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Bent

movie reviewvideo review out of 4

All-Reviews.com Movie Review: Bent

Starring: Clive Owen, Lothaire Bluteau
Director: Sean Mathias
Rated: R
RunTime: 104 Minutes
Release Date: November 1997
Genres: Drama, Gay/Lesbian


*Also starring: Brian Webber, Ian McKellen, Mick Jagger



Review by Harvey Karten
No Rating Supplied

The best thing about "Bent" is that it adds to the wealth of material available on the screen about the Holocaust. Focusing strictly on the Nazi purge of homosexuals which occurred early on, in 1934, just after the election of Hitler to power in 1933 and five years before the opening of World War 2, "Bent" does for gays what the play "Good" did for old people. It reveals the intolerance which the Aryan mentality had for people it considered weak, immoral, or sick. That its principal character is also a Jew becomes relevant in the final scene and has some resonance throughout, as Max (Clive Owen), adamantly denying his homosexuality, has no problem wearing the yellow star when he might have opted for the pink triangle.

Unlike "The Substance of Fire," a play which was quite successfully and movingly translated into celluloid, "Bent" appears difficult to decode from stage to screen, though perhaps in the hands of another director, the technical problems could have been resolved. When Martin Sherman's drama opened on Broadway seventeen years back, it moved many in the audience to tears and elicited a review from the New York Times 'Powerful and provocative," while Women's Wear Daily called it "an explosive, overpowering experience. The power is lost in a naturalistic medium like the movies. As Greta, Mick Jagger sits on a large brass ring high above the crowd of the cabaret belting out a mournful song about how the city of Berlin will eat up its denizens--the kind of mise en scene absolutely made for the stage but banal, even unbelievable, on the big screen. The one element of the story which is improved by filming is the chase scene, though Sean Mathias directs the panorama as a generic event.

The opening scene at the cabaret is the movie's most lavish, one designed to contrast with the bleakness of the proceedings which occur later in a concentration camp. Max is pictured as a charismatic fellow whose presence electrifies those around him, as he works the room kissing several of the people seated at one table, and attracts the attention of a Nazi S.A. officer. "Bent" touches upon an activity reminiscent of big city bath-house exercises during the 1970s, as several gays in the audience retreat to a dimly lit area for anonymous sex--a grunt and groan escapade probably responsible for earning the movie an NC-17 rating.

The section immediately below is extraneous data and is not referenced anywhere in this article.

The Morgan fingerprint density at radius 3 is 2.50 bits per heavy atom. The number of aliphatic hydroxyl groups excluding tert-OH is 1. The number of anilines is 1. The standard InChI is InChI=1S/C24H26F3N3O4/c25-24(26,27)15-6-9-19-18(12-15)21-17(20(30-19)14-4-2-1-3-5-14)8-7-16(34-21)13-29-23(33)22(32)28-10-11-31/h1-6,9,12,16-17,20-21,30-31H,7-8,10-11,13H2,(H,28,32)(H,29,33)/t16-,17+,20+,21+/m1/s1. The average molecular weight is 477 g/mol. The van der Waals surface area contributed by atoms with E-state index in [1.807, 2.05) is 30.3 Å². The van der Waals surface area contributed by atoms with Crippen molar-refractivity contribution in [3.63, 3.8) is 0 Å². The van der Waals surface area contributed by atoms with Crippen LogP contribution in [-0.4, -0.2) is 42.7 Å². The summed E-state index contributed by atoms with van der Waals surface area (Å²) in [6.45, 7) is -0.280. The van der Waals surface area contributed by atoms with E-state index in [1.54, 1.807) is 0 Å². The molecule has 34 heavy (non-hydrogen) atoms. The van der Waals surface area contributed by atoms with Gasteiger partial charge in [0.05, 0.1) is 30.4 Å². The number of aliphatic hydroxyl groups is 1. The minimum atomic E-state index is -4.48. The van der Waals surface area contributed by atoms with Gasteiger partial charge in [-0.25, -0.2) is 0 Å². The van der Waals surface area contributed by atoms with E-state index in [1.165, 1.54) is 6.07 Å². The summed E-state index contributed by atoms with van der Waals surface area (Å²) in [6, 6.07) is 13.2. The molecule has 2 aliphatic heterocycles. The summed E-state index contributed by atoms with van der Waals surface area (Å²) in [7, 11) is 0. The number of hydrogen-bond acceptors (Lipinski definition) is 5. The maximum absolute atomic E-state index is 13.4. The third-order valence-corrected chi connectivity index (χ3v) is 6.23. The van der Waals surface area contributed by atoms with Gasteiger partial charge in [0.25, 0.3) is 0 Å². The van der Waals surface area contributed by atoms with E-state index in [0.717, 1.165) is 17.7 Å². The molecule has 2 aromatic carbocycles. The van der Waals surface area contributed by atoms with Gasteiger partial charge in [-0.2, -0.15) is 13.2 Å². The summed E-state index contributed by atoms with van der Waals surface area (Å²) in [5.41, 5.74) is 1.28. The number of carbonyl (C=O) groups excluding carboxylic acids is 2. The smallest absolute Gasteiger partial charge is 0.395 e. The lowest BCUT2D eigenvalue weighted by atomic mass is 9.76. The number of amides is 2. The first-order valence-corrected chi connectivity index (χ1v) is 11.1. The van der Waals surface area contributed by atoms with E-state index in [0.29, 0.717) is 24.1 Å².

When German officials, tipped off by Greta, raid Max's loft, they slit the throat of their fellow officer who has besmirched the uniform by engaging in homosexual activity and pursue the fleeing Max and his partner Rudy (Brian Webber) into the forest. Captured and put on a train to Dachau, Max shows his determination to survive by denying his friendship with Rudy and beating him to death when so ordered. At the camp he meets Horst (Lothaire Bluteau), who declares his love for Max, and scoffs at Max's refusal to wear the pink triangle.

What is meant to elicit tears from the audience comes across inadvertently as near-camp. When Max and Horst take their allowed three-minute break after a two-hour period of moving rocks from one pile to another, they stand side to side imagining what sex would be like. Without even brushing fingertips--two guards are constantly watching from the tower- -they reach simultaneous orgasm.

During the entire time Max and Horst move rocks meaninglessly from one side of an outdoor area to another--a scenario which takes up half the story--we get the impression that Dachau was a camp built almost exclusively for them. There are virtually no other prisoners in sight: the cubicles in which the doomed are allowed to sleep are populated by only a handful of men. Once again, this absence of population would work just fine on the stage, where an audience can easily suspend disbelief, but comes across as claustrophobic on the movie screen.

Ian McKellen is underutilized in the role of Max's uncle, a homosexual who is married and urges Max to do the same to put up a front during these repressive times. Clive Owen and Lothaire Bluteau do display a chemistry that convinces us that they are lovers in spirit in this British production, filmed largely in Scotland, about a little-known aspect of intolerance. The final tableau should please particularly the gays among the viewers, Max's spectacular proclamation of pride in his true identity.

Copyright 1997 Harvey Karten

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